6. Chicken and waffles - the sweet and savoury mix works really well here. Americans are known for their odd food combinations, but when they find something that works, it really works.

These are four American foods I found didn't live up to the hype. I still recommend trying them out of curiosity to see what the fuss is about, but they aren't on my list of foods I seek out when I'm over there. The thing with a lot of these foods is that they're not actually bad, per se, but are just strange to my tastes.

1. White gravy - if my American friends knew this was on my list, they'd never invite me back. Sorry guys, but I just don't get it. It has very little flavour, and when it's on top of something like fried chicken that really needs a flavourful sauce, it doesn't do anything. Don't even get me started on the thing you call biscuits and gravy. Those aren't biscuits and that is not gravy!
2. Hershey's chocolate - if you're used to Cadbury's, Hershey's tastes awful. I'm sorry, but it's just a fact of life. It literally tastes of vomit. Which is possibly because of the presence of butyric acid in it.
3. Cinema popcorn - they put melted butter on it. The butter makes the popcorn go soggy. Popcorn is supposed to have something of a bite to it. Mixed sweet/salty from a UK cinema is way better.
4. Bacon - It's a tiny strip mostly of fat, cooked until it shrivels up so that it's no longer there. Wait until you go home, and have bacon with a proper amount of meat on it. I have no idea how Americans are obsessed with this when their bacon isn't even good.

There's my list! It's harder for me to figure out this list in reverse, since I don't really know what would appeal to American tastes. I was trying to get an even five and five, but I ended up with six and four. Do you have any suggestions or anything you think I've missed from this list?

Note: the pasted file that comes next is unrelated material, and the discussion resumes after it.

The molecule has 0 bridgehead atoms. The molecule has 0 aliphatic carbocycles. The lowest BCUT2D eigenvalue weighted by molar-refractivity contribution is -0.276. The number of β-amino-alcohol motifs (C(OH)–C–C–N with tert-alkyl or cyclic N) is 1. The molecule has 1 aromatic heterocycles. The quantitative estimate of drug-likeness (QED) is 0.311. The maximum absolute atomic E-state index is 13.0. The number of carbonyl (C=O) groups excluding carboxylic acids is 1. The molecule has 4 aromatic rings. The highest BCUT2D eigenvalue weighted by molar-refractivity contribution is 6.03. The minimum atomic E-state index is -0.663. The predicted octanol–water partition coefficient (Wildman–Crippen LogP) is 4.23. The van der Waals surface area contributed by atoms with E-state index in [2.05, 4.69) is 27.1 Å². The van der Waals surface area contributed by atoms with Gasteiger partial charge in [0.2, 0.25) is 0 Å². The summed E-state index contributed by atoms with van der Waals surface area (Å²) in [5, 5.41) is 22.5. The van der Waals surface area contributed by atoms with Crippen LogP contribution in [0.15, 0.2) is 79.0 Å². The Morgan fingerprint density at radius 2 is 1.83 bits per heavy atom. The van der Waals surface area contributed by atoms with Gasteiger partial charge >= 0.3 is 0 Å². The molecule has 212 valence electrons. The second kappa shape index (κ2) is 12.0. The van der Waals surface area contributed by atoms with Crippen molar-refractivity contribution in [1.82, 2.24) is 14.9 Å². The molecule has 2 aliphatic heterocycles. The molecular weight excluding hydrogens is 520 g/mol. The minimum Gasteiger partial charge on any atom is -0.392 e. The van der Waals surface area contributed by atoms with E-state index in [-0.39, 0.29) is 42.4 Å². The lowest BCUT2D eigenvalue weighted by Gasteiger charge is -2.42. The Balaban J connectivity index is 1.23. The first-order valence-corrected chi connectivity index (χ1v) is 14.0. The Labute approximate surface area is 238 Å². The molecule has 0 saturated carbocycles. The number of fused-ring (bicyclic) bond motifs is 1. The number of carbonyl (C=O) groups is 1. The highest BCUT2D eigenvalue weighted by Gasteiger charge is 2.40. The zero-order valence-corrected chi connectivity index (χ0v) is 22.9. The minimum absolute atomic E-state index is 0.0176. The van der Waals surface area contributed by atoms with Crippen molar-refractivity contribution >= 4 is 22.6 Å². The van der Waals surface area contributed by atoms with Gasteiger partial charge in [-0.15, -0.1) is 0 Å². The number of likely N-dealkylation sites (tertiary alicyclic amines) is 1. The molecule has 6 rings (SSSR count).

Tuesday, 13 February 2018

A Review of Batman: Nightwalker

Batman: Nightwalker is the second book in the DC Icons series, written by Marie Lu. Wonder Woman: Warbringer by Leigh Bardugo was released last year, and Catwoman by Sarah J Maas and Superman by Matt de la Pena will be released at a later date. Bruce Wayne is an orphan billionaire - do I really need to recount Batman's backstory? - who is sent to do community service at Arkham Asylum after getting in trouble on his eighteenth birthday. While there, he becomes interested in one of the inmates, Madeleine. What she tells him may be crucial in saving Gotham City from it's latest threat, the Nightwalkers. But can her information be trusted?

I really did like this book. I think I preferred Wonder Woman: Warbringer slightly more, but this was still a fun and fast read. This was my first book by Lu, and I will definitely seek out some of her other books.

I think the most important thing to bear in mind is that this book isn't about Batman per se, but about eighteen-year-old Bruce Wayne. It's also firmly AU, so you have original characters and canon characters that act unlike their counterparts in other canon. It is, for all intents and purposes, fanfiction, and there's absolutely nothing wrong with that.

Bruce Wayne is young and impulsive, making mistakes, but his heart is in the right place. He's also an idiot at times. Well, I'd say bad at reading people, good with tech. He isn't quite Batman yet, and that's okay. He has two friends, Dianne Garcia and Harvey Dent (yes, I know...) who are there to be his friends, not receiving much character development themselves. Other side characters, such as Richard Price, get more backstory in a couple of lines. This book has a talent for making you sympathise with even people who dislike Batman, and no-where is this better shown then in Batman's discussions with Madeleine. I found myself constantly questioning if she was telling the truth, and if there was even a grain of truth in what she was telling Bruce, did that make her sympathetic?